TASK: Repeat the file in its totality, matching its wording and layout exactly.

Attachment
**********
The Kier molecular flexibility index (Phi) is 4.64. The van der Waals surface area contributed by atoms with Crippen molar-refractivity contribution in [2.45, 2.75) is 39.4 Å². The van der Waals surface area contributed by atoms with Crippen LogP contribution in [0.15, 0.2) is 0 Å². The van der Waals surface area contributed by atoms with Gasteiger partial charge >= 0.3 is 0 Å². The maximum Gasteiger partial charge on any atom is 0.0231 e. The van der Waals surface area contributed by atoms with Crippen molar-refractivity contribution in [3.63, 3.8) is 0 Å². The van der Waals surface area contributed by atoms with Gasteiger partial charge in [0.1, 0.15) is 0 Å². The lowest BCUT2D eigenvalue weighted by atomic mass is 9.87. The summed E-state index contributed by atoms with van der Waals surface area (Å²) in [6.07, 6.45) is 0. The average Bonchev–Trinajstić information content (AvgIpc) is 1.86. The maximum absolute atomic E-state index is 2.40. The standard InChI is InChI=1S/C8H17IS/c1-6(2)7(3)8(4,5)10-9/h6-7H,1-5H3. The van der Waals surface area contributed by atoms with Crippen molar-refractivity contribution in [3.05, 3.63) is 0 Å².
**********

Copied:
The Kier molecular flexibility index (Phi) is 4.64. The van der Waals surface area contributed by atoms with Crippen molar-refractivity contribution in [2.45, 2.75) is 39.4 Å². The van der Waals surface area contributed by atoms with Crippen LogP contribution in [0.15, 0.2) is 0 Å². The van der Waals surface area contributed by atoms with Gasteiger partial charge >= 0.3 is 0 Å². The maximum Gasteiger partial charge on any atom is 0.0231 e. The van der Waals surface area contributed by atoms with Crippen molar-refractivity contribution in [3.63, 3.8) is 0 Å². The van der Waals surface area contributed by atoms with Gasteiger partial charge in [0.1, 0.15) is 0 Å². The lowest BCUT2D eigenvalue weighted by atomic mass is 9.87. The summed E-state index contributed by atoms with van der Waals surface area (Å²) in [6.07, 6.45) is 0. The average Bonchev–Trinajstić information content (AvgIpc) is 1.86. The maximum absolute atomic E-state index is 2.40. The standard InChI is InChI=1S/C8H17IS/c1-6(2)7(3)8(4,5)10-9/h6-7H,1-5H3. The van der Waals surface area contributed by atoms with Crippen molar-refractivity contribution in [3.05, 3.63) is 0 Å².